To U.S. voters who have witnessed the rise of Donald Trump, the campaign urging Britain to abandon the European Union may appear eerily familiar.
There’s the nationalism, the romanticized nostalgia for an earlier time, the mistrust of political and financial elites, and the fears that migrants are bringing crime and stealing jobs. Call it Trumpism minus Trump, the New York real estate developer who has emerged as the presumptive Republican presidential nominee in the 2016 U.S. elections.
If British citizens vote on Thursday in favor of exiting the European Union, it would allow Britain to negotiate its own trade deals and better control who enters the country, among other things. Both sides in the polarized debate have mounted extensive campaigns and polls show the vote could be close.
Trump, who will travel to Britain this week, supports the "Leave" camp, popularly known as Brexit. “I would personally be more inclined to leave, for a lot of reasons like having a lot less bureaucracy,” he told The Sunday Times.
He has spent much of his presidential campaign warning of the dangers posed by undocumented immigrants from Mexico and refugees from the Middle East and has proposed building a wall along the southern border of the United States. Syrian refugees have also been center stage in the Brexit debate, with pro-exit forces arguing that Britain must do more to curb the flow of economic migrants from the Middle East and elsewhere.
"I see similar themes on both sides of the Atlantic - a strong sense of threatened national identity, anti-globalization, nostalgia, and a sense that elites aren't accountable," said Wendy Rahn, a political science professor at the University of Minnesota who has studied Trump voters.
Trump's campaign and the Brexit movement are two of the starkest examples of a new strain of conservative populism that stretches beyond the United States and Britain, into Sweden, France, Poland and elsewhere in Europe.
KEEPING A DISTANCE
As with Trump’s candidacy, the Brexit forces have been marked by accusations of xenophobia. Nigel Farage, leader of the U.K. Independence Party - and like Trump, a businessman turned politician - earned widespread scorn last week for a poster showing a swell of Syrian refugees and warning Europe is at a "breaking point.”
More mainstream supporters of Brexit have kept their distance from figures like Farage. Similarly, some prominent Republicans in the United States, such as former White House candidates Jeb Bush and Mitt Romney, have tried to separate themselves from Trump, who renewed his call last week for a ban on Muslims traveling to the United States.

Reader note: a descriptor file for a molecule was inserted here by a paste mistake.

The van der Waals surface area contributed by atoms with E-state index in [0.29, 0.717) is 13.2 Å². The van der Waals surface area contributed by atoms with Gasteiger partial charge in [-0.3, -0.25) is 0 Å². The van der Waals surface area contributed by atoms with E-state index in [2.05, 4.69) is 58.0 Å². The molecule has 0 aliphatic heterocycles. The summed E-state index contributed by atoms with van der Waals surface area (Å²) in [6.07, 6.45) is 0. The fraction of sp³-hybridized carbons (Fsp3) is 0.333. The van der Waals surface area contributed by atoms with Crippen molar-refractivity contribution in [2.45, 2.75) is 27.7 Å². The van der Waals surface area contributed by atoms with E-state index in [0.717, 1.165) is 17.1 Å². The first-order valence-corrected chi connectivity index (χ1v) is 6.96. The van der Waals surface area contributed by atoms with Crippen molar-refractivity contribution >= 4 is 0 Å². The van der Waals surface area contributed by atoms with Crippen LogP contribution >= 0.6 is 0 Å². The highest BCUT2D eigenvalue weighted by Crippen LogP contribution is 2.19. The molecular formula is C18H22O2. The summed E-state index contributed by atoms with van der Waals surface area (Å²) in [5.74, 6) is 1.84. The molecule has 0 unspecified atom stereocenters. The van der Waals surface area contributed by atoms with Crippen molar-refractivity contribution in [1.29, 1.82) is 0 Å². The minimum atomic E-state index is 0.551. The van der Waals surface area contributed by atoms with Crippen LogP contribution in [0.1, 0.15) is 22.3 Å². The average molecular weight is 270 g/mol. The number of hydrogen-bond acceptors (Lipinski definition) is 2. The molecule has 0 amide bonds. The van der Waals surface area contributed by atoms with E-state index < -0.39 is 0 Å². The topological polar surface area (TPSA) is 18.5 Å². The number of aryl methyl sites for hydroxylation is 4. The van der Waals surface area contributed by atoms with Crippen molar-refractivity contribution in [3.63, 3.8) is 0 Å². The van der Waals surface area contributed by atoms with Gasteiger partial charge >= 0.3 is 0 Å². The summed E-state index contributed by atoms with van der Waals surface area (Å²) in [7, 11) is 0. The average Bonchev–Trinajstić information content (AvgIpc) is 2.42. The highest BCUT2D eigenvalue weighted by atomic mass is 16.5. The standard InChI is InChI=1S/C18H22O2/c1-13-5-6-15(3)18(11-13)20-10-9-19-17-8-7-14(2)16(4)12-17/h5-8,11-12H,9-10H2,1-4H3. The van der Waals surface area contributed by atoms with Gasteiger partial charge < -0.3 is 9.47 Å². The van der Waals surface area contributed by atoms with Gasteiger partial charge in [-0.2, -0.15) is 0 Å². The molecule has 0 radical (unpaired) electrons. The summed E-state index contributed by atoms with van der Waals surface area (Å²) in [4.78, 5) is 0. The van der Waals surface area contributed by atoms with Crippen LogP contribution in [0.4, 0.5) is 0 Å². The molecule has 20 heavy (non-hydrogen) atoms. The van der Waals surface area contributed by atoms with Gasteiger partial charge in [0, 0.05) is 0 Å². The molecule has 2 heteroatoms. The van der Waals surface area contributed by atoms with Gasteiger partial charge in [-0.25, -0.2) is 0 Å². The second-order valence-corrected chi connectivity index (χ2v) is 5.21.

“We want to remain a free and open society,” Trump said, after a gunman killed 49 people in a mass shooting in Orlando. “Then, and if we do, then we have to control our borders.”
Trump’s ascent has also been fueled by a disdain for political and financial elites, a hostility shared by Brexit advocates who say their interests are being ill-served by globalization.
“Politicians are now just in it for themselves,” said Justin Bellhouse, an organizer for the “Leave” campaign in Bracknell, England.
Bellhouse is no fan of Trump, whom he calls “ridiculous,” but he argued that controls on migration are needed to create more opportunity for British workers. American jobs for American workers is a favorite Trump theme.
Brexit supporters mirror Trump voters, said Charles Grant, director of the Centre for European Reform, a pro-EU think tank based in London, in that they tend to be older, white, less affluent, and less likely to live in urban areas.
Also, as Trump vows to “Make America Great Again,” Brexit backers are wistful for a bygone age.
“There is a feeling among some that they’re trying to get back to when Britain was white, when England was more secure,” Grant said.
Trump's support for Brexit has been seized upon by U.S. political consultants advising the groups that oppose the referendum, including Jim Messina, who ran U.S. President Barack Obama's re-election campaign in 2012.
“Trump’s advice on Brexit would lead UK economy the same place his Atlantic City casinos ended up: LOSER,” Messina tweeted last month.
(Reporting by James Oliphant and Emily Stephenson. Writing by James Oliphant, editing by Ross Colvin)